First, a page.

In the Homegrown Plus series, we present Homegrown concerts that also had accompanying oral history interviews, placing both together in an easy-to-find blog post. (Find the whole series here!) I’m very happy to continue the series with The Murphy Beds, which is the duo of Eamon O’Leary and Jefferson Hamer. The Murphy Beds present traditional and original folk songs with close harmonies and deft instrumental arrangements on bouzouki, guitar, and (sometimes) mandolin.
Just to give some background on the musicians, Eamon started playing Irish music while growing up in Dublin. When he moved to New York City in the early 1990s, he immersed himself in the city’s traditional music scene and travelled widely, performing with many of the great players in Irish music. In addition to solo work, he has performed in groups such as The Alt with John Doyle and Nuala Kennedy and The Immigrant Band with John Doyle, John Herrmann, and Rafe and Clelia Stefanini.
Jefferson is a guitarist and singer based in Brooklyn, NY, but with roots in Massachusetts and Colorado. In 2013, he and songwriter Anais Mitchell won a BBC Radio 2 Folk Award for Child Ballads, a collection of new adaptations of English and Scottish folk songs. He also performs with Cambridge, Massachusetts, roots rock ensemble Session Americana.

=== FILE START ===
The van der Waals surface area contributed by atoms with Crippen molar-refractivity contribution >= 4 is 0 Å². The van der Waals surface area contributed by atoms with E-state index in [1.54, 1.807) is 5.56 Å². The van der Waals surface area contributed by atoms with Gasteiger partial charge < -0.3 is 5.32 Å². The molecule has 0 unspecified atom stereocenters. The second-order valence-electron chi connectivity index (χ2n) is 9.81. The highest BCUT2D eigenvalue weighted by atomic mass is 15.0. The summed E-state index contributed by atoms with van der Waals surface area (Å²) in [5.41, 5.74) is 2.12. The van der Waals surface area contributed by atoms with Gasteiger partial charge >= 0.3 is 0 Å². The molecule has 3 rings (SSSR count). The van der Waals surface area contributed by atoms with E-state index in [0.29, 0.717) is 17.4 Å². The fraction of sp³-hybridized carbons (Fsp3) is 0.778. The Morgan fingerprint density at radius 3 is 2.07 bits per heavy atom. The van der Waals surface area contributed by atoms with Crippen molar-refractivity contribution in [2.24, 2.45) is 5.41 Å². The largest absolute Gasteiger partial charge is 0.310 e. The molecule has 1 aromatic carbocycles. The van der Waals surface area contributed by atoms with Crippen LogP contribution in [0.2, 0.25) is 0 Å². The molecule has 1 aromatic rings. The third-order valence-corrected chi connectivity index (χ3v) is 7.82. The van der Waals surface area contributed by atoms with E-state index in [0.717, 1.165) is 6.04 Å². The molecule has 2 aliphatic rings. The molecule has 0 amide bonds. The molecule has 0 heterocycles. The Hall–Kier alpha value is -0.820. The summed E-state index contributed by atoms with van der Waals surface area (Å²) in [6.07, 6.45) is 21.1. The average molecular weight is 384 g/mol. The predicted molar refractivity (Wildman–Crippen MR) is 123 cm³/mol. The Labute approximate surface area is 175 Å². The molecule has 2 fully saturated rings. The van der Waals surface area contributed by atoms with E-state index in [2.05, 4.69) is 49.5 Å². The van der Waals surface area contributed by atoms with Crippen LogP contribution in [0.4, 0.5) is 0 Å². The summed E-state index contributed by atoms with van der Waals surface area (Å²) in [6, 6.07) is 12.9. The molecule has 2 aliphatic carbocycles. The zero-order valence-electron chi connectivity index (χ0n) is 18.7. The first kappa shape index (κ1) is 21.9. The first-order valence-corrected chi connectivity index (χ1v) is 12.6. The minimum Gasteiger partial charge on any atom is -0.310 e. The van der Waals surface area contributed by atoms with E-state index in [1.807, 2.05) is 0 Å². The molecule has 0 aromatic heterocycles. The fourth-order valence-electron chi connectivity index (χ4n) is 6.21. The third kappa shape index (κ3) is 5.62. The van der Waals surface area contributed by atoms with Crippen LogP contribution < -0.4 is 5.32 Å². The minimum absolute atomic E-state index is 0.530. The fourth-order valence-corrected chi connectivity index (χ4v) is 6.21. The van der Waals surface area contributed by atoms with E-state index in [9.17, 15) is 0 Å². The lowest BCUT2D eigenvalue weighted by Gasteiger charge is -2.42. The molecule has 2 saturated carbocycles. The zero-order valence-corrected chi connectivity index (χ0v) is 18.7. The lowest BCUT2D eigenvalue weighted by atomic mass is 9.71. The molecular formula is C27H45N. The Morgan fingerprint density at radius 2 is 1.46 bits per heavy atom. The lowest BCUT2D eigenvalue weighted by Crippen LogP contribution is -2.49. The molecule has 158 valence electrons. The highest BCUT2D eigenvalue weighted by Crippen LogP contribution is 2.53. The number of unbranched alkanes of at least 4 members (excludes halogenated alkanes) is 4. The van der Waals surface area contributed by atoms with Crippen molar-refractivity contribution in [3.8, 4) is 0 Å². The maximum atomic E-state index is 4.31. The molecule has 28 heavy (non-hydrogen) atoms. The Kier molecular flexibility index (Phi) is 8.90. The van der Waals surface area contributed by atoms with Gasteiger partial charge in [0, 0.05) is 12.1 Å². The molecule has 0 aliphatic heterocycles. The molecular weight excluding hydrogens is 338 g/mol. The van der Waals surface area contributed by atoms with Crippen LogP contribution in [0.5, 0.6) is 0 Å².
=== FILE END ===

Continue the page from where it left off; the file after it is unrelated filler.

Jefferson and Eamon met at Irish sessions in New York City. Both had a love for collecting, arranging, and performing songs from Irish, American, Scottish, and English traditions. As they began to collaborate – first in larger ensembles, but most enduringly as a duo – they also recognized an affinity for other more contemporary idioms. Whatever the source – songs of the Irish travelers, Arkansas spirituals, or their own compositions – their arrangements feature the same carefully wrought interplay of voices and strings.
The Murphy Beds’ singular sound is only possible because the two members listen closely and interact fully while they play. This practice is reflected in their unusual stance on stage. They stand at right angles to each other, so they can see each other but the audience can also see them. They sing into a single microphone, which they carry with them to their concerts. See what I mean in the player below!
In the interview, I spoke with them about their musical experiences, together and separately. For Jefferson, that included theatrical bluegrass and eclectic acoustic music, as well as the Child Ballads collaboration with Anais Mitchell, later the mind behind the Tony-Award-Winning Hadestown. For Eamon, it involved being adopted by the immigrant Irish community in New York, playing a gig on his second night in his new homeland, and specializing in the bouzouki while being a guitar player at heart. Enjoy the wide-ranging conversation in the player below!
Thanks for watching, listening, and reading! The American Folklife Center’s Homegrown Concert Series brings music, dance, and spoken arts from across the country, and some from further afield, to the Library of Congress. For information on current concerts, visit the Folklife Concerts page at Concerts from the Library of Congress. For past concerts, including links to webcasts and other information, visit the Homegrown Concerts Online Archive.